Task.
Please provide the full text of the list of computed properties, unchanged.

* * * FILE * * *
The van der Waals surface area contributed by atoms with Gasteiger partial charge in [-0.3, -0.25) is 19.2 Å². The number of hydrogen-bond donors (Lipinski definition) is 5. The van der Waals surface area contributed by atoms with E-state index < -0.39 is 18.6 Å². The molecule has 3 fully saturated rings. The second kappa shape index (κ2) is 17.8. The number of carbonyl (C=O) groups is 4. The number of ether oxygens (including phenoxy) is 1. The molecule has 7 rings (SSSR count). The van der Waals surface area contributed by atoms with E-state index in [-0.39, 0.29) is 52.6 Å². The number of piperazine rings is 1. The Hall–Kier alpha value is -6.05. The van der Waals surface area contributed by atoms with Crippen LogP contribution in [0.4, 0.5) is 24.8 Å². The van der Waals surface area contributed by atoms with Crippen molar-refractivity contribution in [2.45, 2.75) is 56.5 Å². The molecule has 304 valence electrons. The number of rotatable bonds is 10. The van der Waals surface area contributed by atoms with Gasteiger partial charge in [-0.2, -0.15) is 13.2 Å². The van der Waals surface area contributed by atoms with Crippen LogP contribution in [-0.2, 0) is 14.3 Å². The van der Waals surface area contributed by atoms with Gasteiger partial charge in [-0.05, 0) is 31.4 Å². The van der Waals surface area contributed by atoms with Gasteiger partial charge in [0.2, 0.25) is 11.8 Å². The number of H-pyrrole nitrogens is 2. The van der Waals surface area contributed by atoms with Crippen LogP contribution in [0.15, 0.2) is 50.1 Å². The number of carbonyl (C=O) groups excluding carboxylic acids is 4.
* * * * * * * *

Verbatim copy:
The van der Waals surface area contributed by atoms with Gasteiger partial charge in [-0.3, -0.25) is 19.2 Å². The number of hydrogen-bond donors (Lipinski definition) is 5. The van der Waals surface area contributed by atoms with E-state index < -0.39 is 18.6 Å². The molecule has 3 fully saturated rings. The second kappa shape index (κ2) is 17.8. The number of carbonyl (C=O) groups is 4. The number of ether oxygens (including phenoxy) is 1. The molecule has 7 rings (SSSR count). The van der Waals surface area contributed by atoms with E-state index in [-0.39, 0.29) is 52.6 Å². The number of piperazine rings is 1. The Hall–Kier alpha value is -6.05. The van der Waals surface area contributed by atoms with Crippen LogP contribution in [0.4, 0.5) is 24.8 Å². The van der Waals surface area contributed by atoms with Crippen molar-refractivity contribution in [2.45, 2.75) is 56.5 Å². The molecule has 304 valence electrons. The number of rotatable bonds is 10. The van der Waals surface area contributed by atoms with Gasteiger partial charge in [-0.2, -0.15) is 13.2 Å². The van der Waals surface area contributed by atoms with Crippen LogP contribution in [-0.2, 0) is 14.3 Å². The van der Waals surface area contributed by atoms with Gasteiger partial charge in [-0.05, 0) is 31.4 Å². The van der Waals surface area contributed by atoms with Gasteiger partial charge in [0.2, 0.25) is 11.8 Å². The number of H-pyrrole nitrogens is 2. The van der Waals surface area contributed by atoms with Crippen LogP contribution in [0.15, 0.2) is 50.1 Å². The number of carbonyl (C=O) groups excluding carboxylic acids is 4.